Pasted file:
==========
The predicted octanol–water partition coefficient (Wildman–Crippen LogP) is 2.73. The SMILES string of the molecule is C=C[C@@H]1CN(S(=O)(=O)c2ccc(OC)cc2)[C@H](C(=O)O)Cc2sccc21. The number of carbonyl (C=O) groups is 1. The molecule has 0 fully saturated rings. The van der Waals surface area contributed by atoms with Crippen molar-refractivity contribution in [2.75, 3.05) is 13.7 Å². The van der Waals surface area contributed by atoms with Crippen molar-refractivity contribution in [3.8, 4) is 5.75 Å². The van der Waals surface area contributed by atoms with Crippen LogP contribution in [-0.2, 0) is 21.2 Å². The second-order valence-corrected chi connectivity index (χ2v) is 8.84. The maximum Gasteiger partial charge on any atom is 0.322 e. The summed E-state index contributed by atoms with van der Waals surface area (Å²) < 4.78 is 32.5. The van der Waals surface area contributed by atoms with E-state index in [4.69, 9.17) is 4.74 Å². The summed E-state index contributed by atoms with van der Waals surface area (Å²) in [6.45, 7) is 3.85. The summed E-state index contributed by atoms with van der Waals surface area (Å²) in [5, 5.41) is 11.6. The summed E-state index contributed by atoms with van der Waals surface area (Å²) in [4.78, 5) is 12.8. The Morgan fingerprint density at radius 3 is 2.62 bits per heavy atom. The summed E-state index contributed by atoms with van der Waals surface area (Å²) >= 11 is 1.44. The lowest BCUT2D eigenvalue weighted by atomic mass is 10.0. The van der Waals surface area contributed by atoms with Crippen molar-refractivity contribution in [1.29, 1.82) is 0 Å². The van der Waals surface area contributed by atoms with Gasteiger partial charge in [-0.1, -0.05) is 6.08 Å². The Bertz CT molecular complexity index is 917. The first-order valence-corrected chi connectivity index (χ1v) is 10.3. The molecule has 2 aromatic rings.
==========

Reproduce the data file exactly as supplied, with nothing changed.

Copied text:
The predicted octanol–water partition coefficient (Wildman–Crippen LogP) is 2.73. The SMILES string of the molecule is C=C[C@@H]1CN(S(=O)(=O)c2ccc(OC)cc2)[C@H](C(=O)O)Cc2sccc21. The number of carbonyl (C=O) groups is 1. The molecule has 0 fully saturated rings. The van der Waals surface area contributed by atoms with Crippen molar-refractivity contribution in [2.75, 3.05) is 13.7 Å². The van der Waals surface area contributed by atoms with Crippen molar-refractivity contribution in [3.8, 4) is 5.75 Å². The van der Waals surface area contributed by atoms with Crippen LogP contribution in [-0.2, 0) is 21.2 Å². The second-order valence-corrected chi connectivity index (χ2v) is 8.84. The maximum Gasteiger partial charge on any atom is 0.322 e. The summed E-state index contributed by atoms with van der Waals surface area (Å²) < 4.78 is 32.5. The van der Waals surface area contributed by atoms with E-state index in [4.69, 9.17) is 4.74 Å². The summed E-state index contributed by atoms with van der Waals surface area (Å²) in [6.45, 7) is 3.85. The summed E-state index contributed by atoms with van der Waals surface area (Å²) in [5, 5.41) is 11.6. The summed E-state index contributed by atoms with van der Waals surface area (Å²) in [4.78, 5) is 12.8. The Morgan fingerprint density at radius 3 is 2.62 bits per heavy atom. The summed E-state index contributed by atoms with van der Waals surface area (Å²) >= 11 is 1.44. The lowest BCUT2D eigenvalue weighted by atomic mass is 10.0. The van der Waals surface area contributed by atoms with Crippen molar-refractivity contribution in [1.29, 1.82) is 0 Å². The van der Waals surface area contributed by atoms with Gasteiger partial charge in [-0.1, -0.05) is 6.08 Å². The Bertz CT molecular complexity index is 917. The first-order valence-corrected chi connectivity index (χ1v) is 10.3. The molecule has 2 aromatic rings.